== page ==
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MEPS prepress abstract   -  DOI:

Low irradiance amplifies negative effects of ocean acidification on recruitment of coralline algae communities

Anna Kluibenschedl*, Miles D. Lamare, Wendy A. Nelson, Neill G. Barr, Christopher D. Hepburn

*Corresponding author:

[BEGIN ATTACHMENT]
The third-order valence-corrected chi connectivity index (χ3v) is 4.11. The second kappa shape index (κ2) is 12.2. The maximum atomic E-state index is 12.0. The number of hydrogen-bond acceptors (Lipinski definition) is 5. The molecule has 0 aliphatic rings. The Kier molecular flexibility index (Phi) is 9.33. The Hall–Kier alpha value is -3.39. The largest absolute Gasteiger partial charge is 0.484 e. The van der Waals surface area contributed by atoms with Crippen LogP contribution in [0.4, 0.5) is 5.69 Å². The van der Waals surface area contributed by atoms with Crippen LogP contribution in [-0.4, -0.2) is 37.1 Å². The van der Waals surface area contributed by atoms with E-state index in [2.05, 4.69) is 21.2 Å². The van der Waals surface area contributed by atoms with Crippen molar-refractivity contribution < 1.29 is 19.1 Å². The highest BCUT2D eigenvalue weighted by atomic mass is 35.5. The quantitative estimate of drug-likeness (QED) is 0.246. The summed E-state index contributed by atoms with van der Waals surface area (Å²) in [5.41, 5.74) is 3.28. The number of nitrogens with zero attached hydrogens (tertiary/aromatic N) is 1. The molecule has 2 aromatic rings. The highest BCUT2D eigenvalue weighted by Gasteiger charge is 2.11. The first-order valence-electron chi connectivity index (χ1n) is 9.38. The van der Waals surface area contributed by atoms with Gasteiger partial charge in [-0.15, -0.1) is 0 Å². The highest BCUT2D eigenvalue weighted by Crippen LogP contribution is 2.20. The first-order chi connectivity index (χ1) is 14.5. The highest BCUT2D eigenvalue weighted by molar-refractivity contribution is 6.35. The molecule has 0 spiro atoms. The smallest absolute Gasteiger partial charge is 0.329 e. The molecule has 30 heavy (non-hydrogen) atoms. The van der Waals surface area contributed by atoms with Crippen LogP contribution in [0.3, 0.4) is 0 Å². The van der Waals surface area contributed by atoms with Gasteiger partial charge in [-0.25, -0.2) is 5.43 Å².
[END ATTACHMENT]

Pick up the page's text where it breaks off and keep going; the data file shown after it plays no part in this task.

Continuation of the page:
ABSTRACT: Coralline algae play foundational roles in coastal ecosystems and are globally significant components of benthic habitats down to the limits of the photic zone. Despite their vulnerability to ocean acidification (OA) and importance in low light environments, there is a limited understanding of how the interplay between irradiance and OA influences coralline reproduction and recruitment. To better understand this interaction, a 212-day experiment was run exposing coralline communities to two pH(T) levels (present-day pH(T) 8.07/ OA pH(T) 7.65) and a gradient of daily light dose (0.35, 0.17 and 0.1 mol m-2 d-1), based on in situ measurements. In the highest light dose treatment, lowered seawater pH projected for 2100 (pH(T) 7.65) reduced recruitment by 56%. This OA-driven reduction in recruitment was amplified under reduced light, with recruitment near zero in the lowest light treatment. This study shows, for the first time, the increased vulnerability of coralline community recruitment to OA under low light. Coralline algae are known to be the deepest growing macroalgae and thus, in these low light zones, OA many have the potential to reduce coralline depth distribution.